The consideration of environmental matters in the audit of financial reports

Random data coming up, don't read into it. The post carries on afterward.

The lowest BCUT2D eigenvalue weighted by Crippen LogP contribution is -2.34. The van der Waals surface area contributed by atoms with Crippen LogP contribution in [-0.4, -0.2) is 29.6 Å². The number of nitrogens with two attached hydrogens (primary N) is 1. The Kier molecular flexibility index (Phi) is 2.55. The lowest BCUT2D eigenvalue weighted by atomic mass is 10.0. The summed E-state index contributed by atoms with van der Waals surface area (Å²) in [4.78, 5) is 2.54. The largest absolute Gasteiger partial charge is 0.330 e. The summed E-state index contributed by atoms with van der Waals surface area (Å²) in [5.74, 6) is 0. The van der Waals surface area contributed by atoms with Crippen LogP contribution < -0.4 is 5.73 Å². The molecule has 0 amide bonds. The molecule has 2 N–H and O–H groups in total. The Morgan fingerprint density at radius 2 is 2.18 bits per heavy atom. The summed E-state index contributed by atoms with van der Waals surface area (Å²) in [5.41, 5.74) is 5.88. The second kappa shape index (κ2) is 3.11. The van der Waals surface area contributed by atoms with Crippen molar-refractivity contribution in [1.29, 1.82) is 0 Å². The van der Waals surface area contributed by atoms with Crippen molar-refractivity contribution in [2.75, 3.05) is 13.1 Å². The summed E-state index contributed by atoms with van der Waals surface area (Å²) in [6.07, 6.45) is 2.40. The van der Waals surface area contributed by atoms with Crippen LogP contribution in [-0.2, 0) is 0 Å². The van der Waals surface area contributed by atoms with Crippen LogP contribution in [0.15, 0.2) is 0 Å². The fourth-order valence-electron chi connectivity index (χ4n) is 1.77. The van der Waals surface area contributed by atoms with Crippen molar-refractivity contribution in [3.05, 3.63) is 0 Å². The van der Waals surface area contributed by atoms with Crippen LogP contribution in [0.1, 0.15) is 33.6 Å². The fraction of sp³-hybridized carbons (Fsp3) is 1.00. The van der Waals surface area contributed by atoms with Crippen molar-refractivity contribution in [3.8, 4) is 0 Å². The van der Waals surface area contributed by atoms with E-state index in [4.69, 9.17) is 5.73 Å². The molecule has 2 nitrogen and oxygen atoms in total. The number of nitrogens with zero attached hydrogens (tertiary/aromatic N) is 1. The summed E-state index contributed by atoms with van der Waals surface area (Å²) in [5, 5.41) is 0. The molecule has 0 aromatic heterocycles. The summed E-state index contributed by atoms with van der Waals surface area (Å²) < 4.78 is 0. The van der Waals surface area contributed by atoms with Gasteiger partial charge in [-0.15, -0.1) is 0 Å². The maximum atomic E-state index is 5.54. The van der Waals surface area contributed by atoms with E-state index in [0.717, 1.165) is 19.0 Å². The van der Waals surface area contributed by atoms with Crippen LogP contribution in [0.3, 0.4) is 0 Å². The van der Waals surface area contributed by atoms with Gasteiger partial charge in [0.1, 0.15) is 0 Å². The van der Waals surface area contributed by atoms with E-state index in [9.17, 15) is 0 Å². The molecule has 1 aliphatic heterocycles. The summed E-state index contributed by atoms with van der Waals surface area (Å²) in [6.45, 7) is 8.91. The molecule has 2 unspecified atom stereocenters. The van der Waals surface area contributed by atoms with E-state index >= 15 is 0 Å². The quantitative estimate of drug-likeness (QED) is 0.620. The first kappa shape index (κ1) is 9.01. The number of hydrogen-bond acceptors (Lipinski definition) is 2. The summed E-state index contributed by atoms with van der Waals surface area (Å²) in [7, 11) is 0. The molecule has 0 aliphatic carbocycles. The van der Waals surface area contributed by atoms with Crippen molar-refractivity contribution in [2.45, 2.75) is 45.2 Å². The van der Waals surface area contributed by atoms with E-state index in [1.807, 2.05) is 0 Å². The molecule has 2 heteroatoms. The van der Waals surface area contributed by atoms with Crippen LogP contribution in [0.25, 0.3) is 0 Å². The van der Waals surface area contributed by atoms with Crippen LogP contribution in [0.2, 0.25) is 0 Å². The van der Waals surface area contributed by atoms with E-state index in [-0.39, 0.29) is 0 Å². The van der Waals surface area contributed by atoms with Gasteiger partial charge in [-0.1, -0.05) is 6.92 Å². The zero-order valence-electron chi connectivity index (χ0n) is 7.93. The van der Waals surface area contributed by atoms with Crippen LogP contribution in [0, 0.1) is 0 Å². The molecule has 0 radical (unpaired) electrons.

There has been a dearth of research on ‘auditors and environmental matters’ since Collison (1996) and Collison and Gray (1997) completed their study on the views of UK auditors about whether auditing is changing, or should be changing, in relation to environmental concerns. It is now more than ten years since the publication of that study. Growing international concern for environmental matters has since led to the issue of International Auditing Practice Statement (IAPS) -1010: The consideration of environmental matters in the audit of financial report in 1998 and, in New Zealand, Audit Guidance Statement (AGS) -1010: The consideration of environmental matters in the audit of a financial statement in 2001. Yet, to date, there has been no examination of the impact of IAPS-1010 or AGS-1010 on either current audit practice, or the issues raised by Collison (1996) and Collison and Gray (1997). This doctoral thesis has attempted to address the environmental impact gap in the auditing research literature. In particular, it has investigated the consideration of environmental matters in the audit of financial reports in the light of AGS-1010, with a view to understanding better the following issues: (1) how auditors generally perceive the consideration of environmental matters in the audit of financial reports; (2) the common approaches and practices auditors undertake when auditing environmental matters; (3) the challenges (if any) that auditors face in the audit of environmental matters (4) the impact (if any) of AGS 1010 on current audit practice and, finally, (5) how current practices in the audit of environmental matters may be improved and further developed to meet better the espoused aims of AGS-1010. Qualitative interviews with twenty-seven senior financial audit practitioners and others in New Zealand provided the basis for the findings. The interviews were taped, transcribed and managed with the use of computerised qualitative analysis software (NViVo7). Key findings from the research interviews were as follows: (1) the introduction of AGS-1010 had little impact on current audit practice in New Zealand; (2) environmental matters were treated no differently from any other audit issues, and auditors tended to apply common, familiar audit approaches in dealing with environmental matters; (3) auditors found the effective auditing of environmental matters challenging owing to their inability to identify such matters, and their lack of relevant expert knowledge. The most significant finding from this study is that, in general, common audit practices were riddled with issues of concern. These issues point to a broader and more significant problem. It would seem that current audit practices fail to consider many potential audit issues (including environmental matters) adequately in the audit of financial reports. For auditors to be more effective in their audit practice and in protecting the public interest, not only does audit methodology need a major review, but auditors themselves need to change their attitudes and mindsets in their approach to auditing.